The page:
This set of 11 retired players who were active after the dead ball era ended enforces Mark McGwire‘s 70-homer season in ’98 as the upper limit for candidacy. Eight of them are in the Hall of Fame, a ninth is in for his playing and managing record, and a 10th probably should be in. And yet hardly any of them ever managed to have a double-digit homer season. Here’s the list, in descending order, with sketches of each player:
Lou Boudreau, 68. In his Historical Abstract from the ’80s, Bill James points to a type of player fairly common in the ’30s and ’40s: small, drew lots of walks, hit .300 or more, didn’t have home run power, typically played up the middle, and scored lots of runs. Some of those players, including Boudreau, are on this list. He averaged nearly 40 doubles annually, hit around .300, drew another 70 walks or so, and what’s more, Boudreau led AL shortstops in fielding percentage seven times.
He played only nine full seasons, but he managed the Indians as well from the age of 24 onward. His managing career was finished after he turned 42, but Boudreau had already led the Indians to their last World Series title to date. Later, he became part of the Cubs broadcast team and the father-in-law of Denny McLain.
Earle Combs, 58. Although Bill James calls him a no-power hitter in the Hall of Fame only because he was a starter for the ’27 Yankees, Combs posted a .462 slugging percentage (currently good for about 260th on the all-time list) that’s the best of any of these players, so he obviously did hit for power, just not home runs.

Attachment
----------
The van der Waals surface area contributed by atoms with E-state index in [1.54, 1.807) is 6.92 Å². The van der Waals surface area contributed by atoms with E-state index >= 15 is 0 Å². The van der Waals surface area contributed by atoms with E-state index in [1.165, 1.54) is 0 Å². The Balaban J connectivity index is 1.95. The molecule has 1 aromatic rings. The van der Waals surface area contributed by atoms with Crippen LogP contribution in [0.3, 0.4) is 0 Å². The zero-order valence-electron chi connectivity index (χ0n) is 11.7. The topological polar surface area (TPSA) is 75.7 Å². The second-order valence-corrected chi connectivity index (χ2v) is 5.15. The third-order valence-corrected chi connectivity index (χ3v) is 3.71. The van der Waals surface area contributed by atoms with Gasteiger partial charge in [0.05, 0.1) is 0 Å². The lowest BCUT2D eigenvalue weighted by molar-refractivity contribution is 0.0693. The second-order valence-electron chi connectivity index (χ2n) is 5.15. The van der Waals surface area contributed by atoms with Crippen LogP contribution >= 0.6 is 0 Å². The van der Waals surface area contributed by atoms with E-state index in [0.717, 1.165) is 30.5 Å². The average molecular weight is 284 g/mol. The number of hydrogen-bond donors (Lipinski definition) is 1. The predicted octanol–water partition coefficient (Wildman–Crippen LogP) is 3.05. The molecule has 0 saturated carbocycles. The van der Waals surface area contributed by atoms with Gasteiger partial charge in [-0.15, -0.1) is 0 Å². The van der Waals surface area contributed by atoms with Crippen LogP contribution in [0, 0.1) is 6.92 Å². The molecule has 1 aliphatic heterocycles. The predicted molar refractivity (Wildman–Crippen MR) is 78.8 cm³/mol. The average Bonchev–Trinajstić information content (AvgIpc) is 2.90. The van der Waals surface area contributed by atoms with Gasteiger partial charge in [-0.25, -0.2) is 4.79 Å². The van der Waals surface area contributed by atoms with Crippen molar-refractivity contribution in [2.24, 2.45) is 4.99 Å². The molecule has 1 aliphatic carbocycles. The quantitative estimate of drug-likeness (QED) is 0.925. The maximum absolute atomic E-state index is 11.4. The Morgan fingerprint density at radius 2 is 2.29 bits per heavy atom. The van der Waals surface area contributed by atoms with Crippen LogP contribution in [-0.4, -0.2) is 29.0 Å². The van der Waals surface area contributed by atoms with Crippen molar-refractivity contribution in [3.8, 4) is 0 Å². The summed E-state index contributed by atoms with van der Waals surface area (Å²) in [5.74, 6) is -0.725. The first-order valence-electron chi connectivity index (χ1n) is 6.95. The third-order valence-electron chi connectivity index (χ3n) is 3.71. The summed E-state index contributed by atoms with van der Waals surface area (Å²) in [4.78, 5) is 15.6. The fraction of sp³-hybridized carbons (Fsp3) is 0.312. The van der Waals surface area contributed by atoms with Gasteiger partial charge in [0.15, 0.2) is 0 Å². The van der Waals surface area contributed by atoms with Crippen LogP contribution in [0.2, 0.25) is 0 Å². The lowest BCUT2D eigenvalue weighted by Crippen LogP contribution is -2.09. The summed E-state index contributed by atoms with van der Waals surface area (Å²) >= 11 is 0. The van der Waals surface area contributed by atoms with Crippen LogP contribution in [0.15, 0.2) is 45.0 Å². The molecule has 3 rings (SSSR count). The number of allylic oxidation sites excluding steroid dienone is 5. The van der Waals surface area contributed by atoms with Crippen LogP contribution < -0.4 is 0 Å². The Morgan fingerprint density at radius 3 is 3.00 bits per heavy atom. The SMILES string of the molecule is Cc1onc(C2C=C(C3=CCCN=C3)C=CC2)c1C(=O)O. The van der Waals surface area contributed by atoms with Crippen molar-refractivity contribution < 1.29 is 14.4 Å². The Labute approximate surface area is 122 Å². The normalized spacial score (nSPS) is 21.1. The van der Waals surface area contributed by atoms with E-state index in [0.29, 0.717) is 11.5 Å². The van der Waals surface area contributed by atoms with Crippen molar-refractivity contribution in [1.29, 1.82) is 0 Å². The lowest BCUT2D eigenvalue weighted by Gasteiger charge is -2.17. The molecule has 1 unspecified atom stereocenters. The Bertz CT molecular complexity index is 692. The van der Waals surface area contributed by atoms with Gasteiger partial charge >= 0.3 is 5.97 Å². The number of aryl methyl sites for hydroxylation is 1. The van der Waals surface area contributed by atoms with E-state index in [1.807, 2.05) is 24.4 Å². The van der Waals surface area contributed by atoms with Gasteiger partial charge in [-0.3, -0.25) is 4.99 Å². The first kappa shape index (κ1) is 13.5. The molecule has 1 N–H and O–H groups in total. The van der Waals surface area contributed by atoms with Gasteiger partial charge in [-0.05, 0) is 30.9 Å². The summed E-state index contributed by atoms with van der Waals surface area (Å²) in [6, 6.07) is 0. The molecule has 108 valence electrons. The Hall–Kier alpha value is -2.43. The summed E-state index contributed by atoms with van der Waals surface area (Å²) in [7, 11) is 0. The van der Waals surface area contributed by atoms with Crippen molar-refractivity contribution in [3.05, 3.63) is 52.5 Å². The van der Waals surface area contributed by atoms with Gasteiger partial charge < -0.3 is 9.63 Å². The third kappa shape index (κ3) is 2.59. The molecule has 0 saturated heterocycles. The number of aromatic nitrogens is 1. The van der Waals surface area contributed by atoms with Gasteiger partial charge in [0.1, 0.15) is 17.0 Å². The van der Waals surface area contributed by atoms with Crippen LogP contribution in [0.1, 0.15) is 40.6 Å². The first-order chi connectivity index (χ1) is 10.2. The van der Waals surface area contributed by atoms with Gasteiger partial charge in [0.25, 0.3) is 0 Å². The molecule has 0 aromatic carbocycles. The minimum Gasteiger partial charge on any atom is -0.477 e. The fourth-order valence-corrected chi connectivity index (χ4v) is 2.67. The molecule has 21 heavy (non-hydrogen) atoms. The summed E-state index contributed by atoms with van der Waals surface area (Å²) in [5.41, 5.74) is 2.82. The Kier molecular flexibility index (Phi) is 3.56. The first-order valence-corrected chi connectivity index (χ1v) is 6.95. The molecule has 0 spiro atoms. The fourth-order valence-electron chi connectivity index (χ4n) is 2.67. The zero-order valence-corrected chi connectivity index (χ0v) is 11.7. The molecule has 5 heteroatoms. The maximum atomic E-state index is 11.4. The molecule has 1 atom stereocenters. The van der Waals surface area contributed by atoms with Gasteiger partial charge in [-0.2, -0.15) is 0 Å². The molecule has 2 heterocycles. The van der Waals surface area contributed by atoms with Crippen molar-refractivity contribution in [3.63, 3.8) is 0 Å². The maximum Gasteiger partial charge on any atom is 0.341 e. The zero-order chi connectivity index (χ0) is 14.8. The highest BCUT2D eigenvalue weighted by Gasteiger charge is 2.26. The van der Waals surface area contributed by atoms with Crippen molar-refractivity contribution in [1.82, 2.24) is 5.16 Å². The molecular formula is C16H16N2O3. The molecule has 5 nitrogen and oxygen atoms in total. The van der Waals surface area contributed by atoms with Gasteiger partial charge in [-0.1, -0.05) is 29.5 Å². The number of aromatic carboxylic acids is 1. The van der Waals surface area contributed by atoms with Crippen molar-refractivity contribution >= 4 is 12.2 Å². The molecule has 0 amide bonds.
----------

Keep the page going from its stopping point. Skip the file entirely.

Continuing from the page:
I don’t know, maybe he still doesn’t belong in the Hall of Fame. After all, in his induction speech Combs said, “I thought the Hall of Fame was for superstars, not just average players like I was.” He did have a very, very good ’27 season, and Combs was the guy Ruth and Gehrig were driving in much of the time—often enough to score 1,186 runs in his short career, and over .8 per game.
Stan Hack, 57. The plain-named Hack manned third for the Cubs during their last four pennant-winning seasons, which in itself deserves acclaim. His numbers in those four World Series are quite good as well. He followed Pie Traynor as the best third baseman in the NL. In six straight years he posted over 100 runs scored and, for his career, had almost twice as many runs scored as RBIs. As an older player, Hack remained stateside during World War II, and he put together an extremely good year in 1945.
Al Lopez, 52. Lopez is better known for his managing than his playing, and rightly so. Still, he held the record for most games caught for several decades. Lopez’s anemic home run power extended to his doubles and triples totals. Lopez was rarely a truly poor offensive force though, and he managed to hit .307 with a .390 OBP in his best season, playing part-time for the Pirates as a 37-year-old in 1946.
Joe Sewell, 49. Renowned for the difficulty pitchers had striking him out, Sewell, a reliably excellent hitter, peaked in 1923. That year with Cleveland, his .353 average, .479 slugging percentage, and .440 OBP placed him among the AL leaders. Sewell was good for close to 40 doubles, 100 runs, and 100 RBIs over a full season. It’s no surprise that his RBI to homer and walk to strikeout ratios are awfully high. Joe’s the leading figure in the four-member Sewell family of baseball players from Alabama.